The benefits of social forestry extend far beyond meeting basic community needs. In different places, studies show social forestry is reducing deforestation and improving forest condition. Simultaneously, it is increasing people’s resilience to climate change and improving livelihoods. In other cases, social forestry is protecting cultural heritage and improving forest governance by promoting participatory decision-making for example.

tea harvest
The recently revised Community Forestry Instructions in Myanmar are paving the way for communities to not only access their resources, but also profit from them. A member of the Pao ethnic group harvests tea in Shan State, Myanmar, © RECOFTC 2019

Mainstreaming social forestry in ASEAN 

The ASFCC project is reaching beyond Member States to influence the policies and structures of ASEAN. Initially, the ASFCC supported ASEAN’s informal learning network on social forestry. Then in 2016, ASEAN upgraded this network into a permanent body, the ASEAN Working Group on Social Forestry (AWG-SF). With continuing support from the ASFCC, the Working Group has transformed into a body capable of designing and implementing social forestry programmes and guidelines. 

“The AWG-SF is now a statutory body with a mandate to develop and implement,” says Doris Capistrano, senior advisor to the ASFCC. 

Doris Capistrano

“In other words, it has teeth because it has a mandate to deliver. Through the ASFCC project we built a cadre of people who went on to write legislation and pilot new approaches in their countries.” 

Doris Capistrano

Ei Ei Swe Hlaing, now Assistant Director of Myanmar’s Forest Research Institute, was one of the national focal points who received training under the ASFCC. 

“Through this program, I came to learn about the potential for social forestry to support climate change mitigation and adaption,” says Hlaing. “Being a member of the Forest Department’s community forestry unit, I could share and apply my knowledge in formulating the Community Forestry Instructions 2019, the Community Forestry Strategic Plan for 2018 to 2020, and the Community Forestry Guidelines.”

The climate crisis propels change in methods and mindsets

The climate connection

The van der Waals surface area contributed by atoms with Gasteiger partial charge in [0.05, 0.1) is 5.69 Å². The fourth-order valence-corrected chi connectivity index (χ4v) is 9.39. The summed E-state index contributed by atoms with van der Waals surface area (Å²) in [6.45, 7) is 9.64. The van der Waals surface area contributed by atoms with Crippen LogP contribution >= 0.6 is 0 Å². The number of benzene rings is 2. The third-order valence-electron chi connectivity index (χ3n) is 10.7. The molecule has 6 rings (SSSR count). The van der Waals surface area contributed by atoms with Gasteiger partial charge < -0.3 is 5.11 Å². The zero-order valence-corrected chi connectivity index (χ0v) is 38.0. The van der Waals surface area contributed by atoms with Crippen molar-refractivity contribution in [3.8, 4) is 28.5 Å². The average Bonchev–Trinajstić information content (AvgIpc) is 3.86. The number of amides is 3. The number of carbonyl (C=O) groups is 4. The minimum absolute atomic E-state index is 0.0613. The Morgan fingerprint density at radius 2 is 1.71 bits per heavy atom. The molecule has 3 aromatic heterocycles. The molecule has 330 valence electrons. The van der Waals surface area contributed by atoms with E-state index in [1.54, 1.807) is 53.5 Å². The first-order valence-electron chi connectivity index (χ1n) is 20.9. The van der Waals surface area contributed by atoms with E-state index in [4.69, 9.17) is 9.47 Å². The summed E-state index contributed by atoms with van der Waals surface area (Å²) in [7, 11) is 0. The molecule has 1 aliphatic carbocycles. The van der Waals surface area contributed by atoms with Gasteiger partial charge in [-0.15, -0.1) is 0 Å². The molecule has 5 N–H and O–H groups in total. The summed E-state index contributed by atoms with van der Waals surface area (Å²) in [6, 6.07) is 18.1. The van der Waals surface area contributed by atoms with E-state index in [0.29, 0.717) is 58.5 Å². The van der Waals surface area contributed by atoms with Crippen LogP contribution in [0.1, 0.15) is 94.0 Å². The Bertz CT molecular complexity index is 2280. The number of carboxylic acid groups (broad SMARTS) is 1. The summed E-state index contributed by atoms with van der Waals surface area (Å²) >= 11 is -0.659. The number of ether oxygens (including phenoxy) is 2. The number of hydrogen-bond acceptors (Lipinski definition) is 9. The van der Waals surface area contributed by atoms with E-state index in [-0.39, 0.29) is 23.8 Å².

The ASEAN Member States are all vulnerable to climate change because of their dependence on climate-sensitive agriculture and their large rural populations. As temperatures rise, extreme weather events such as droughts, floods, heatwaves and storms increase are becoming more intense. Countries will need to act to both adapt to the changes coming and to reduce the amount of climate-changing carbon in the atmosphere. Social forestry can help to achieve both these goals. By empowering communities to manage and protect forests, ASEAN Member States can support sustainable livelihoods, improve food security and draw carbon out of the atmosphere. Doing so can help them meet their national development goals as well as their international commitments under the Paris Agreement on Climate Change.

As well as increasing the area of land managed under social forestry, ASEAN Member States have also changed the way they view and implement social forestry. Ten years ago, the focus was on conservation, subsistence, conflict resolution and better governance and management of forests. Today, they recognize social forestry as a way to adapt to and mitigate climate change. They also place greater emphasis on gender equality and on economic development and commercialisation of forest resources. 

Capistrano says the change in mindsets came in part because of the ASFCC. Its learning exchanges, seminars and researchers have shown government agencies and civil society organisations not only what social forestry can do but also what issues these groups need to consider to make social forestry a success. 

“Tenure, investments, institutional capacity building, the role of women,” Capistrano reels off a list of topics, and says it is possible to trace their entry into policy documents and action plans. 

Governments initially viewed social forestry as a means of pacifying people who wanted access to forest goods and services for subsistence, or as a cheap way to do conservation, says Capistrano. Now though, it is “seen as a multipurpose vehicle” for achieving climate change adaptation and mitigation and the Sustainable Development Goals. 

“It has moved from being a poverty-mitigating program to one that is more transformative.”